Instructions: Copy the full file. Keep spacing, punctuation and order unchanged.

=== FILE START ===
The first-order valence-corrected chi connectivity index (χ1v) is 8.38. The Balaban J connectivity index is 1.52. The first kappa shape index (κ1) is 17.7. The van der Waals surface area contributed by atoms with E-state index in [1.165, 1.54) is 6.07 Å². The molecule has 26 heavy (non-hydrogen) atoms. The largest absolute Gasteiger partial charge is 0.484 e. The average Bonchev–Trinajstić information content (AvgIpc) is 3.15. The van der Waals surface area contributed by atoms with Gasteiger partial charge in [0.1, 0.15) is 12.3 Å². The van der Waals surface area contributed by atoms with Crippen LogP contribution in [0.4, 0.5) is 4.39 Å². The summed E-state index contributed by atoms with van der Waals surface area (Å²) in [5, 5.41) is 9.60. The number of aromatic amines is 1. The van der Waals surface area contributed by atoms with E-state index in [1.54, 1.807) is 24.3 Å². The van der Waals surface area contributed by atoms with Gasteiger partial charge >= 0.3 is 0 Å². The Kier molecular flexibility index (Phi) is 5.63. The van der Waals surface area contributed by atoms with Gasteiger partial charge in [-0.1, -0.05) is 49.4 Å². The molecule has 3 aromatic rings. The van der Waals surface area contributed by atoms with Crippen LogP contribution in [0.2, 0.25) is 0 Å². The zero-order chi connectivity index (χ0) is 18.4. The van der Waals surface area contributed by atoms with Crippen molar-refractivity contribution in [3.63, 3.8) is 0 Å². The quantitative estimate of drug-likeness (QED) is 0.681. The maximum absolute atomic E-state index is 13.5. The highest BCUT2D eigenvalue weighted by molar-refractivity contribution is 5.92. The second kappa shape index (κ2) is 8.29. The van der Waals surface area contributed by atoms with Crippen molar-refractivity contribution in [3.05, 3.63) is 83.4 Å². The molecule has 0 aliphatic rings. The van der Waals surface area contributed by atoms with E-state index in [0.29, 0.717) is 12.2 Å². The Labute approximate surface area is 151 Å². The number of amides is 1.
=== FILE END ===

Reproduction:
The first-order valence-corrected chi connectivity index (χ1v) is 8.38. The Balaban J connectivity index is 1.52. The first kappa shape index (κ1) is 17.7. The van der Waals surface area contributed by atoms with E-state index in [1.165, 1.54) is 6.07 Å². The molecule has 26 heavy (non-hydrogen) atoms. The largest absolute Gasteiger partial charge is 0.484 e. The average Bonchev–Trinajstić information content (AvgIpc) is 3.15. The van der Waals surface area contributed by atoms with Gasteiger partial charge in [0.1, 0.15) is 12.3 Å². The van der Waals surface area contributed by atoms with Crippen LogP contribution in [0.4, 0.5) is 4.39 Å². The summed E-state index contributed by atoms with van der Waals surface area (Å²) in [5, 5.41) is 9.60. The number of aromatic amines is 1. The van der Waals surface area contributed by atoms with E-state index in [1.54, 1.807) is 24.3 Å². The van der Waals surface area contributed by atoms with Gasteiger partial charge >= 0.3 is 0 Å². The Kier molecular flexibility index (Phi) is 5.63. The van der Waals surface area contributed by atoms with Gasteiger partial charge in [-0.1, -0.05) is 49.4 Å². The molecule has 3 aromatic rings. The van der Waals surface area contributed by atoms with Crippen LogP contribution in [0.2, 0.25) is 0 Å². The zero-order chi connectivity index (χ0) is 18.4. The van der Waals surface area contributed by atoms with Crippen molar-refractivity contribution in [3.63, 3.8) is 0 Å². The quantitative estimate of drug-likeness (QED) is 0.681. The maximum absolute atomic E-state index is 13.5. The highest BCUT2D eigenvalue weighted by molar-refractivity contribution is 5.92. The second kappa shape index (κ2) is 8.29. The van der Waals surface area contributed by atoms with Crippen molar-refractivity contribution in [3.05, 3.63) is 83.4 Å². The molecule has 0 aliphatic rings. The van der Waals surface area contributed by atoms with E-state index in [0.29, 0.717) is 12.2 Å². The Labute approximate surface area is 151 Å². The number of amides is 1.